Tuesday, November 13, 1973

#4 Vermont

November 5, 6, 12, 13, 1973
Shortsleeve Chess Classic
Burlington, VT

2 wins
2 losses

Rating: 1169

I arrived in Burlington for my freshman year at the University of Vermont in early September. However I didn't play in my first tournament in Vermont until November. It wasn't that I was being a hard working student concentrating on her studies by not playing chess. Nope, I played one tournament in New Hampshire, and two in Massachusetts that occur ed before I played in Vermont. I don't even remember how I got to those initial out of town tournaments my freshman year. I didn't have a car.

Unlike today's kids who apply to 10 different colleges, I had only applied to three four year colleges. I got into all of them, but I wasn't totally sure where I wanted to go. I had spent a good amount of time at Skidmore hanging out with my sister, and a good amount of time at the University of New Hampshire hanging out with my boyfriend, but had never even been to Burlington until I got the acceptance. All three schools had good programs in what I was interested in. I decided I needed to visit Burlington, and check out UVM, before making any decision. I fell in love with the city of Burlington, and really liked the campus. I pretty much decided after my visit, I wanted to go there. Another factor that I did take into consideration was, the Burlington Chess Club ran chess tournaments at the University. I hadn't seen any tournaments advertised in Durham, NH or Saratoga Springs, NY.

As it turns out, my first Vermont tournament was not run by the Burlington Chess Club at the university. Instead it was a tournament run on a couple of week day afternoons at the local junior high school. The social studies teacher, Bill Mc Grath had a chess club at school. He had a good sized group of kids who would come to classroom after school and play chess. Many of the kids also played at the Burlington Chess Club. I met Bill at one of the Thursday evening meetings of he Burlington Chess Club. He encouraged me to stop by the school in the afternoon and play with the kids from the Edmunds JH chess club. Bill was rated around 1450 at the time. He and the kids would work together to study chess. The core group of 4 of those kids would go on to win the National High School Championship in 1977 against chess powerhouses such as Bronx Science. One of the Burlington kids, Chris Richmond beat 16 year old Yasser Seirawan.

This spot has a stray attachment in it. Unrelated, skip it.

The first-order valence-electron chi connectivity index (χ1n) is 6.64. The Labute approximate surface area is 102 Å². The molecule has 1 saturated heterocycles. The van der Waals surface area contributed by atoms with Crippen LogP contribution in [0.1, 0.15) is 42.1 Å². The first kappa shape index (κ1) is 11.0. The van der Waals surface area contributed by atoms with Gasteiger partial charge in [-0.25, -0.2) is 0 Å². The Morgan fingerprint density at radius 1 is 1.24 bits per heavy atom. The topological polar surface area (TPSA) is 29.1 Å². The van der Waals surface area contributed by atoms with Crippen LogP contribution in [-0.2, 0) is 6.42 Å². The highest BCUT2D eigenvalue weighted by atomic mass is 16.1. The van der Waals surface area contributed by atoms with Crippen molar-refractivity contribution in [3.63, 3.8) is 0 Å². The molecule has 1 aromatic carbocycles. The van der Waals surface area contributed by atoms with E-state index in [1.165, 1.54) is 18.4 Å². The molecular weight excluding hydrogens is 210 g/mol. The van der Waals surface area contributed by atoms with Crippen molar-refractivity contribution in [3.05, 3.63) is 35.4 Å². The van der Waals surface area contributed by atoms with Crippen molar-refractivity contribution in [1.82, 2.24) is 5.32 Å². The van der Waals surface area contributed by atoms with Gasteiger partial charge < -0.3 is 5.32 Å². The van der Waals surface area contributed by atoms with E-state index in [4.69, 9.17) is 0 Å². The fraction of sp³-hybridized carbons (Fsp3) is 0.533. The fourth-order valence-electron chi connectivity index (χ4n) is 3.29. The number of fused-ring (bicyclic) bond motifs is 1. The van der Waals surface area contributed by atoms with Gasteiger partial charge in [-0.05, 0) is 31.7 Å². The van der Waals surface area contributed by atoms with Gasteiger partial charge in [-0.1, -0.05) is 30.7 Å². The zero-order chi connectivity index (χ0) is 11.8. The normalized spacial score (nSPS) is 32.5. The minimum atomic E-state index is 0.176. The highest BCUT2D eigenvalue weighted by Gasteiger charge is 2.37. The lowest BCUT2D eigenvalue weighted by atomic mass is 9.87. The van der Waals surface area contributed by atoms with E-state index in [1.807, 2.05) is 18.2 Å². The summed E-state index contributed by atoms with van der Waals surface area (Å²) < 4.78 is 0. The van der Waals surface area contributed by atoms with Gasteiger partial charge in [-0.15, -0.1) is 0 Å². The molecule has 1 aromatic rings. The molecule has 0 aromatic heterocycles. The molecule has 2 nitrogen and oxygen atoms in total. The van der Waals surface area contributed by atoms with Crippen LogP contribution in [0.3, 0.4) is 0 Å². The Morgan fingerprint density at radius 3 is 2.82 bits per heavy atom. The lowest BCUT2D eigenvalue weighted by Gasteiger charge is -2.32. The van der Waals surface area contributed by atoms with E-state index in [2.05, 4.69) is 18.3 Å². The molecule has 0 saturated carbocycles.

One of my college classmates who lived in the same dorm as me also came down Edmunds to play in the afternoon. As luck would have it, we got paired against each other in the first round. Alex and I played a lot of blitz at the dorm, so he had a good handle on how I played. He was rated 1600, so he clearly had my number. Often we would play guillotine chess and he still beat me in 5 to 6 games. Guillotine chess is a blitz match where both players start with 5 minutes each on the clock. After each game, the winner loses a minute. With two players of equal strength it usually comes down to the last game with both players having a minute each. That was not the case with Alex and me. He often would win the match with one minute on his clock versus 4 to 5 minutes on my clock. In other words, I'd be lucky if I won one game.


An interesting thing happened in this tournament. In round three I played one of the kids from the junior high school. I won, and he was devastated by losing to a girl. He quit chess after that tournament. I wasn't aware of that until one his classmates told me that was why he stopped coming to chess club. Hopefully I didn't scar him for life, and that he's been able to deal with females being beter then him at some things.

Saturday, October 20, 1973

#3 New Hampshire

October 19 - 20, 1973
Dartmouth Fall Open
Hanover, NH
1 win
4 losses